In the province of Saskatchewan, extra steps are being taken in order to prevent asbestos exposure. Jesse Todd is a member of the Saskatchewan Asbestos Disease Awareness Network. He was interviewed for a recent CBC News report to discuss the work Saskatoon is doing to keep people safe from the dangers related to asbestos. Among the measures taken by the city is the requesting of building contractors to be aware of the materials they bring to landfills.
Todd is asking the city to make the same request of its citizens. He is aware that many of the materials disposed of by residents of the city contain health hazards. The truth, he acknowledges, is that many people may not even know if what they’re throwing in the garbage contains asbestos or not.
“You start throwing your materials into the bin and then a big cloud of dust puffs up when your material hits the bottom,” Todd describes in the report, “And if someone else disposed of some material — maybe some drywall material that contained asbestos or anything like that — it is very brittle and that dust flies everywhere, so the individual dumping material is exposed as well as the attendants working there.”
The province of British Columbia is taking similar actions. Cos-Mag.com reports that WorkSafeBC is tag-teaming with a new cross-ministry working group established by the province to “take a broad approach and work collaboratively to identify, review and report on a range of issues, including worker safety, building renovation and abatement matters, environmental protection and public health and awareness.”
According to the site, asbestos-related diseases are responsible for the majority of workplace deaths. Many have stemmed from exposure that took place decades ago. In fact, WorkSafeBC reveals that from 2007 to 2016, there were more than 600 accepted claims for worker deaths in B.C. related to asbestos exposure. The majority of those workers passed away before the age of 65.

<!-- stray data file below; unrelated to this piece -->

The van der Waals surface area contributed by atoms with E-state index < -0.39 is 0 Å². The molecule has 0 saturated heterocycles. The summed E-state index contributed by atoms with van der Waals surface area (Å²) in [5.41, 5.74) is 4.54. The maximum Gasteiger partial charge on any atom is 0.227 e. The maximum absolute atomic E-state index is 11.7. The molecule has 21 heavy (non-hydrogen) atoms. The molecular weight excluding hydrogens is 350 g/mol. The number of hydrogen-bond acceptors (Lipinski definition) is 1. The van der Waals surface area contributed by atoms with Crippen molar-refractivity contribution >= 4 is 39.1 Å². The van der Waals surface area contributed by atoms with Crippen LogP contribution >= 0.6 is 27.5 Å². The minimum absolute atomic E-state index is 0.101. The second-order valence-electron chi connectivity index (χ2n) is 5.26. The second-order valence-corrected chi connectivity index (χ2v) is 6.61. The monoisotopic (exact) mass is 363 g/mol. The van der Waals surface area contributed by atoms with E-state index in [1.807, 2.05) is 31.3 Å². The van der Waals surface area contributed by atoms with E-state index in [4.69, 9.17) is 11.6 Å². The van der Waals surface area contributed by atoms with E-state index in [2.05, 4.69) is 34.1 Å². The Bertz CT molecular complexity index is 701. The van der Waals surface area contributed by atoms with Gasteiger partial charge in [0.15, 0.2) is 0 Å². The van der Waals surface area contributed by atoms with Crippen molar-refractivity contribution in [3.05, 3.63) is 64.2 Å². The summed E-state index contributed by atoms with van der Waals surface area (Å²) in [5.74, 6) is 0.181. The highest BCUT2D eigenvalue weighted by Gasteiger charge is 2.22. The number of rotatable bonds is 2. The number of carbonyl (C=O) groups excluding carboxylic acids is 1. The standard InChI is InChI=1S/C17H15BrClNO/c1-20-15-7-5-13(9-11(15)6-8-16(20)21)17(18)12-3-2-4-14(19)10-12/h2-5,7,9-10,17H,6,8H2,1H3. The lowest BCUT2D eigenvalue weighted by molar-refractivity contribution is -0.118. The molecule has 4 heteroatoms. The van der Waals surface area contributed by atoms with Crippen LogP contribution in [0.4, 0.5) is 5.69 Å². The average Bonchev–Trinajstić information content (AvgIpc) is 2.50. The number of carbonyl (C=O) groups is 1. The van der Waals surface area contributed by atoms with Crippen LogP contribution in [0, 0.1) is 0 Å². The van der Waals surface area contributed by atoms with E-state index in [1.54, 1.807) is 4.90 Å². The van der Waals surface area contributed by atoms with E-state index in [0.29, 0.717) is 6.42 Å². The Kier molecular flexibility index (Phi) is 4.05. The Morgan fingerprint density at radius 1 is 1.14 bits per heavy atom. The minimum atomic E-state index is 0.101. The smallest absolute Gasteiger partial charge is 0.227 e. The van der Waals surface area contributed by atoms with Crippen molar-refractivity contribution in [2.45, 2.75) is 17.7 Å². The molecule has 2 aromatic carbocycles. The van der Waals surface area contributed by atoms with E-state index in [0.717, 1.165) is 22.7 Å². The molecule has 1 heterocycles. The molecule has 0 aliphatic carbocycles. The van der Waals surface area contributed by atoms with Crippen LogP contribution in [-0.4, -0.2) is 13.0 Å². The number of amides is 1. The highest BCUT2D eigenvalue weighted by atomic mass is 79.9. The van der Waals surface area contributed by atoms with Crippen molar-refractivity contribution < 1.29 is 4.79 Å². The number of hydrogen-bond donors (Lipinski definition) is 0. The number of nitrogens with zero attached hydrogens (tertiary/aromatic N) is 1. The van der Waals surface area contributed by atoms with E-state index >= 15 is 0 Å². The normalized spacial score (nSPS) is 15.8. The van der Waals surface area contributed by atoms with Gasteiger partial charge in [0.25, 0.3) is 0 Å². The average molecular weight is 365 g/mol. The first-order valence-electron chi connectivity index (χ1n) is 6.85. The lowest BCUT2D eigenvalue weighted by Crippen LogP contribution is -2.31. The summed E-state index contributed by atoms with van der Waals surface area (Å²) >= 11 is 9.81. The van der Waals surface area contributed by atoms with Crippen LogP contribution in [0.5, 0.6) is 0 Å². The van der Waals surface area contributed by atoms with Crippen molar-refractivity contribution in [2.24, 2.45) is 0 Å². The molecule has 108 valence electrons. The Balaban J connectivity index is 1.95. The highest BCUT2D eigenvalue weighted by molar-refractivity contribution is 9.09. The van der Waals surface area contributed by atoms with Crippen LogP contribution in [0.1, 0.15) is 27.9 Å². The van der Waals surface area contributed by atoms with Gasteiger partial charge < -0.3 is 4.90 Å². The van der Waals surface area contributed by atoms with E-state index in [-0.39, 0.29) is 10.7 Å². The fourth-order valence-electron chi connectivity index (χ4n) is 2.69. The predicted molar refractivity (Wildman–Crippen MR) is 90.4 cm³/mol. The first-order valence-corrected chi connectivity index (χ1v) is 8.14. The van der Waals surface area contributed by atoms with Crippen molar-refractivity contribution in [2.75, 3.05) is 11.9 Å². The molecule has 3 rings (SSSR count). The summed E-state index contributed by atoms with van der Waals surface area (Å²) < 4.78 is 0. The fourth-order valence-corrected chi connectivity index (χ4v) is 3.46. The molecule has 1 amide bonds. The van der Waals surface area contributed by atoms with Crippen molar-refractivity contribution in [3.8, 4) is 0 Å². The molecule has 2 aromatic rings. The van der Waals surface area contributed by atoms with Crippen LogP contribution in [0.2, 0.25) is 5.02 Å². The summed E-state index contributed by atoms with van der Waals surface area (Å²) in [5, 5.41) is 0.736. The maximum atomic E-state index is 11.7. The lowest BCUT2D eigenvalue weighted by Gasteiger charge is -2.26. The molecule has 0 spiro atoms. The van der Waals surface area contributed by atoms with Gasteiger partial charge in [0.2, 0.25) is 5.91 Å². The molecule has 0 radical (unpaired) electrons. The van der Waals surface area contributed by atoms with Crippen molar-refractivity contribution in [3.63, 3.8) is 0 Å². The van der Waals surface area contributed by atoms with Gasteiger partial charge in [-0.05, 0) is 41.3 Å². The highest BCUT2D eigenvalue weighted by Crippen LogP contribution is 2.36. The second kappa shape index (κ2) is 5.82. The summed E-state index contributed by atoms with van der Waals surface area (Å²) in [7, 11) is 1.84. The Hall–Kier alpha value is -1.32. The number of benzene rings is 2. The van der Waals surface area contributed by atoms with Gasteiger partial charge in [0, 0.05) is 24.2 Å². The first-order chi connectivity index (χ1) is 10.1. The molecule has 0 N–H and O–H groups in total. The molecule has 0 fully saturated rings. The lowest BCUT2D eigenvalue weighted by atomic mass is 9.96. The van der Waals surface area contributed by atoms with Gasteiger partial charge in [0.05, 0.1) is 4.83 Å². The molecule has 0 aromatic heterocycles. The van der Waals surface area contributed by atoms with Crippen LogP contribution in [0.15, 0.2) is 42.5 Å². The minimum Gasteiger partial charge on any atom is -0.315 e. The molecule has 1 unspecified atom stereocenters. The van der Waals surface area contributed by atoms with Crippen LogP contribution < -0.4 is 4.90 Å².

At DF Technical & Consulting Services Ltd., we agree that extra measures to protect people from asbestos exposure must be taken all over Canada. It’s great that asbestos will be completely banned by next year. However, precautions must be taken to protect Canadians from the asbestos that is currently here. And we’re certainly committed to doing our part!
For more information about our Asbestos Containing Materials (ACM) Services, please don’t hesitate to call us at 1-855-668-3131 or email email@example.com.
With the spring now in full swing, many Canadians are undergoing their annual spring cleaning routines. And while the act of cleaning our homes is clearly something we all should do on a regular basis, there is a special feeling of “out with the old” that comes with the cleaning that is done at this time of year.
At DF Technical & Consulting Services Ltd., we recommend you take extra measures to clean your home in ways that will eliminate air pollutants. Readers of our blog are well aware of the major culprits of poor indoor air quality.
Allow us to offer you a few important reminders of how to keep air pollutants out of your home. Here are four:
There are a variety of allergens that exist in our carpets and on our furniture. For those of you with pets, pet dander is certainly a concern. Regular vacuuming will help to you eliminate the fur, dead skin cells and dander left by your pets. Of course, dust is also a problem you’ll want to regularly eliminate. What may appear harmless is actually an indication of the presence of dust mites – microscopic insects that thrive in warm, humid environments and are known for triggering asthma attacks.
How do you minimize dust mites? “First, try to keep the humidity inside your home to less than 50 percent,” advises Reynard Loki on Alternet.org, “Air conditioners and dehumidifiers can help. Protect your bed by covering it with allergen-resistant covers. Make sure you wash your sheets and blankets regularly in hot water…And don’t give mites a place to hide and breed: keep your home as dust-, dander- and clutter-free as possible. Regular vacuuming is a must.”
Air fresheners, laundry detergent, hand soap, perfumes – they all smell really nice, don’t they? The sad fact is that those smells are actually harmful to our health. Synthetic fragrances represent the presence of volatile organic compounds (VOCs). They are known for causing skin irritation and respiratory problems. If you’re looking to keep your home smelling sweet without imposing health risks on its inhabitants, try a few natural methods.